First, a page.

Brush, M., Matthews, T.J., Borges, P.A.V. & Harte, J. (2022) Land use change through the lens of macroecology: insights from Azorean arthropods and the Maximum Entropy Theory of Ecology.Ecography, 5, e06141. DOI:10.1111/ecog.06141 (IF2020 5,992; Q1 Ecology)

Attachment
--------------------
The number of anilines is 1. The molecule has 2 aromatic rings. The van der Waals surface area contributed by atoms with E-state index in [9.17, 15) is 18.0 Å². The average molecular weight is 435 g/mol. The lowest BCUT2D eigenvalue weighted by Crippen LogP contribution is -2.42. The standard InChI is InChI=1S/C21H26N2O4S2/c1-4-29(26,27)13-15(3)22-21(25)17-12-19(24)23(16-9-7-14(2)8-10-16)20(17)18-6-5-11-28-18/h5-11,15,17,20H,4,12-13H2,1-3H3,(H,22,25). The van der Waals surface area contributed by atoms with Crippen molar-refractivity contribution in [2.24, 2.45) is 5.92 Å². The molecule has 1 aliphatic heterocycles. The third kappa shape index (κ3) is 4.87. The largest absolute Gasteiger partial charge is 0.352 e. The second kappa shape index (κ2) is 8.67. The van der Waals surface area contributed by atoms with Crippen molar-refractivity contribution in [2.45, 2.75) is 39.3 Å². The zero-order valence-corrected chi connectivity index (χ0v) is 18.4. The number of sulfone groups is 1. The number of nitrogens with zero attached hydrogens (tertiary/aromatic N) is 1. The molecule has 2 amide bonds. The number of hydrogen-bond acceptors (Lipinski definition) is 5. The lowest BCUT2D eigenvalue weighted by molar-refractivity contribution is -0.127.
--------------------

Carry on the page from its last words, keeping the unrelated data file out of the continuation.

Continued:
Human activity and land management practices, in particular land use change, have resulted in the global loss of biodiversity. These types of disturbance affect the shape of macroecological patterns, and therefore analyzing these patterns can provide insights into how ecosystems are affected by land use change. We here use arthropod census data from 96 sites at Terceira Island in the Azores archipelago across four different land uses of increasing management intensity: native forest, exotic forest, semi-natural pasture and intensive pasture, to examine the effects of land use type on three macroecological patterns: the species abundance distribution, the metabolic rate distribution of individuals and the species–area relationship. The maximum entropy theory of ecology (METE) has successfully predicted these patterns across habitats and taxa in undisturbed ecosystems, and thus provides a null expectation for their shapes. Across these patterns, we find that the forest habitats are the best fit by METE predictions, while the semi-natural pasture is consistently the worst fit, and the intensive pasture is intermediately well fit. We show that the direction of failure of the METE predictions at the pasture sites is likely due to the hyper-dominance of introduced spider species present there. We hypothesize that the particularly poor fit for the semi-natural pasture is due to the mix of arthropod communities out of equilibrium, leading to greater heterogeneity in composition and complex dynamics that violate METE's assumption of static state variables. The comparative better fit for the intensive pasture plausibly results from more homogeneous arthropod communities that are well adapted to intensive management, and thus whose state variables are less in flux. Analyzing deviations from theoretical predictions across land use type provides useful information about how land use and disturbance affect ecosystems, and such comparisons could be useful across other habitats and taxa.